Hiring a Growth Mindset

Been doing a lot of thinking around hiring these days as we gear up to grow our small team of 3 founders at Pinpoint and I’ve been reviewing my own personal notes from the past and updating them for my own use.
One of the things that I come back to time and time again is the power and importance of having a growth mindset when it comes to early-stage organizations.

The question, of course, is how do you know if someone does, in fact, have that type of mindset?
The short answer is that you don’t know until you work with them but you can ask penetrating questions when you chat with them to see if you can diagnose that intrinsic perspective in the person and candidate.
For a quick reminder, a growth mindset is best captured and understood as someone who believes that their talents can be developed (through hard work, good strategies, and input from others) as opposed to those who have a fixed mindset (talents are innate gifts). This is a philosophy that we’ve been trying to model for our kids as well, by the way…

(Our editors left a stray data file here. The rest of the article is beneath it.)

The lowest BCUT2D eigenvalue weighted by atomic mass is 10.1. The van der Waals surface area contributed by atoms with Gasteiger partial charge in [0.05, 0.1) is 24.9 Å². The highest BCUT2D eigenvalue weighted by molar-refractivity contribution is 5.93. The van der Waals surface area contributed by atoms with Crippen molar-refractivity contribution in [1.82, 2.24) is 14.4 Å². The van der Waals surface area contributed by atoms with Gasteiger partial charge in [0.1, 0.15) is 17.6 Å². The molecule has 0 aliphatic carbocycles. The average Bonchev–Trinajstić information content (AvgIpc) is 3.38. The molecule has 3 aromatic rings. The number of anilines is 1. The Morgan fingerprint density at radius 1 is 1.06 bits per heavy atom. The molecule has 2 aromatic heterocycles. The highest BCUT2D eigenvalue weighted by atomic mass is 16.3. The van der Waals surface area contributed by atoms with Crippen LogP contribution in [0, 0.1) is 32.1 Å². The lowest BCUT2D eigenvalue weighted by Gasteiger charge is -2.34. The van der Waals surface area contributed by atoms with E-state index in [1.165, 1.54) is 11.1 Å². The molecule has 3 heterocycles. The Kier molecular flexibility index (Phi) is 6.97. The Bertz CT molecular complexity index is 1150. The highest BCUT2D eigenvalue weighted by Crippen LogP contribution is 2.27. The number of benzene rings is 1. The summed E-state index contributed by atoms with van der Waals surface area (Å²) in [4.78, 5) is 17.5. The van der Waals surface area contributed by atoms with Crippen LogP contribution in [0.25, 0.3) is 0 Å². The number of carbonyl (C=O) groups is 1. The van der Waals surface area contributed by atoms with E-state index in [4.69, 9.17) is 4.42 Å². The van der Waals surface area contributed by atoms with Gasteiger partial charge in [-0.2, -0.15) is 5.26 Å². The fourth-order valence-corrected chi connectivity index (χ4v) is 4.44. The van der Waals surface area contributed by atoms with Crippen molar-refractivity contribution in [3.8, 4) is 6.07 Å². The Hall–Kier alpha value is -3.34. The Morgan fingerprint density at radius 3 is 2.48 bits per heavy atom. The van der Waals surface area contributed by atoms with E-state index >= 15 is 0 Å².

Here are a few questions that I’ve got in my notes that might be useful, broken down into Growth and Learning:

How would this job fit in with your career aspirations?
What are your career, project, or personal goals for the next 6 months? How do you set goals for yourself?
What job do you hope to achieve in the organization in the next 3-5 years? What are you doing to prepare for it?
How have your responsibilities evolved from when you first started your current/recent role?
What accomplishment are you most proud of from the past year?
Describe a time when you’ve incorporated someone’s feedback into your work. What was the outcome?

Here are a few for Learning: